Saturday, June 19, 2010

We Almost Lost the Solar System

I've written before about the necessity for politicians to take the future into greater consideration if we're ever to improve our lot beyond simply "muddling through." One of the big problems with this is that humans in general just aren't wired to consider the future - for many of us, the further we look beyond tomorrow, the more difficult it becomes to see anything. While it's perfectly understandable given our origins - our distant ancestors couldn't afford to dwell on what the next sunrise would bring when they still hadn't brought back fresh meat for that night's meal - today it conspires against us. Now, more than ever, we need to live with one foot in the future.

Now and again, governments are capable of making the forward-looking leaps that make tomorrow a bit brighter. Nevertheless, our governments are still made up of people, and "capacity to consider the future" isn't a quality that necessarily accompanies leadership. As a result, even when they're trying to take the future into account, many times they don't. Exhibit A: the Agreement Governing the Activities of States on the Moon and Other Celestial Bodies, more compactly known as the Moon Treaty. This treaty would, in essence, have taken the current regulatory regime that applies to the sea and expanded it to cover the entire solar system.

And for what? Well-meaning but utterly shortsighted notions of "common heritage of mankind" provisions spreading out into space. I'm sorry, but like the level of gravity to which we've become accustomed, there are some things that just don't apply off Earth. I cannot see how those provisions should apply to celestial bodies that are, as far as current science knows, absolutely dead.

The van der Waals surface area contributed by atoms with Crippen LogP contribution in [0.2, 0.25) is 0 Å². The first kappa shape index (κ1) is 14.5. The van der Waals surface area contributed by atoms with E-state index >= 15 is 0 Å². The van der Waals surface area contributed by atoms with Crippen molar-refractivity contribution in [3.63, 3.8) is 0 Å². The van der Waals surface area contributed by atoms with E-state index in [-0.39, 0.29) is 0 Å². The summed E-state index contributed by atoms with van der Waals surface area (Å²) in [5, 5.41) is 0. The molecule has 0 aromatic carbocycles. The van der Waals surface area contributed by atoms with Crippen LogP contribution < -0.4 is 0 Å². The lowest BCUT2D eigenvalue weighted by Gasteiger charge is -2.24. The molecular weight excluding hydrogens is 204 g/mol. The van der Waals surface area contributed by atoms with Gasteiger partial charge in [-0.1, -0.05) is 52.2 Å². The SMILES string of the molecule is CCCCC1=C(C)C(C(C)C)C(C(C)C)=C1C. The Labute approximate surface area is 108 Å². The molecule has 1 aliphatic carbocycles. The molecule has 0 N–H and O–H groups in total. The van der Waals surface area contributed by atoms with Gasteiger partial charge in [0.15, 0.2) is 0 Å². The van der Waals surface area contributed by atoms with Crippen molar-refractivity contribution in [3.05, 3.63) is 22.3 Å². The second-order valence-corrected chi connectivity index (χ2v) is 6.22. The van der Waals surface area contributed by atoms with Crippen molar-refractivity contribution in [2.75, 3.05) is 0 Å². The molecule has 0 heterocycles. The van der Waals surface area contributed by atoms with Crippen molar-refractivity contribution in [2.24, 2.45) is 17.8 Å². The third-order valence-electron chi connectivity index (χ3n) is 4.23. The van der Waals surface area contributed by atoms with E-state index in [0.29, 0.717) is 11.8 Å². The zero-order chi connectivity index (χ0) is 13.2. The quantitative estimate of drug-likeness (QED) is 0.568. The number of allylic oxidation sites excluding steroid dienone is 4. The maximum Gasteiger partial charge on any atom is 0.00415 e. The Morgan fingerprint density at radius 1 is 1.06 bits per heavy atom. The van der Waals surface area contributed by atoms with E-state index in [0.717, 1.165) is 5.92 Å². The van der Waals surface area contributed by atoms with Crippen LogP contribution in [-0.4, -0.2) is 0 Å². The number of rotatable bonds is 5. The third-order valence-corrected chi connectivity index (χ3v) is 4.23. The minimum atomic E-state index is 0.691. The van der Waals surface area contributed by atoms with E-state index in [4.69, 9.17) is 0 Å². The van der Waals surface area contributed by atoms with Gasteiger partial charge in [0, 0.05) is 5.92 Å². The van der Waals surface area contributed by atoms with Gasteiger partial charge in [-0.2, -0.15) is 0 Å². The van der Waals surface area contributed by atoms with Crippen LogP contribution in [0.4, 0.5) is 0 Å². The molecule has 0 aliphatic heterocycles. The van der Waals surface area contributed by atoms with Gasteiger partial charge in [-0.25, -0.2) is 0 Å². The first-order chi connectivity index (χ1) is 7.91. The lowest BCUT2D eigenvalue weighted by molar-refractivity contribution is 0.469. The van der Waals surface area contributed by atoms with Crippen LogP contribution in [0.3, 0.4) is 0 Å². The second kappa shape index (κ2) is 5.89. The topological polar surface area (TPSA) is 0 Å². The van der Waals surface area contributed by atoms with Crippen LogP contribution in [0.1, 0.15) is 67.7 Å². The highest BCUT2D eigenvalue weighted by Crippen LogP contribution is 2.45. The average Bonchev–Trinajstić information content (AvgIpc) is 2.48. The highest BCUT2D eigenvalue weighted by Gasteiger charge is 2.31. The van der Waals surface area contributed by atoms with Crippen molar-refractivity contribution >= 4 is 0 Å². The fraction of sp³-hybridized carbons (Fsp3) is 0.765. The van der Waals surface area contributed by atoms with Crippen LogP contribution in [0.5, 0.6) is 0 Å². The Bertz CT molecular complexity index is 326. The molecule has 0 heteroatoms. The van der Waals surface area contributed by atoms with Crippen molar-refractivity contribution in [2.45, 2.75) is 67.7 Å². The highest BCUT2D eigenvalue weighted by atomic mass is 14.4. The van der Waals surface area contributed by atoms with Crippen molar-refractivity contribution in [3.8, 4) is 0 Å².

I still haven't been able to find a concrete reason as to why this treaty was pushed through the United Nations, aside from the typical UN bafflegab about "international cooperation" and "peaceful uses of outer space" and so on. Despite the almost science-fictional nature of the treaty, I really don't think that the people behind it were sparing much thought for the future. Except for offplanet versions of the science stations in Antarctica, the Moon Treaty would have confined the efforts of humanity to Earth orbit. No resource extraction, no possibility of property rights, and everything subject to inspection by any of the States Parties to the treaty. While it'd be difficult at the best of times for anyone live in space, the Moon Treaty would go one step further and make it intolerable, if not impossible.

Perhaps, though, that was part of the motivation. I've been reading more works from the 1970s recently, a time that in North America was deeply characterized by the 1973 energy crisis and was also the first great eruption of environmental sentiment. The origins of that damned mantra, "solve Earth's problems before we go to space," can probably be traced back to that decade. Perhaps the idea *was* to confine humanity to Earth - to prevent the idea of an escape valve from distracting people from the issues at hand.

But that's pretty conspiratorial. The simpler explanation is that they just thought they were doing a good turn for the future, without stopping to consider what it actually might do to the future.

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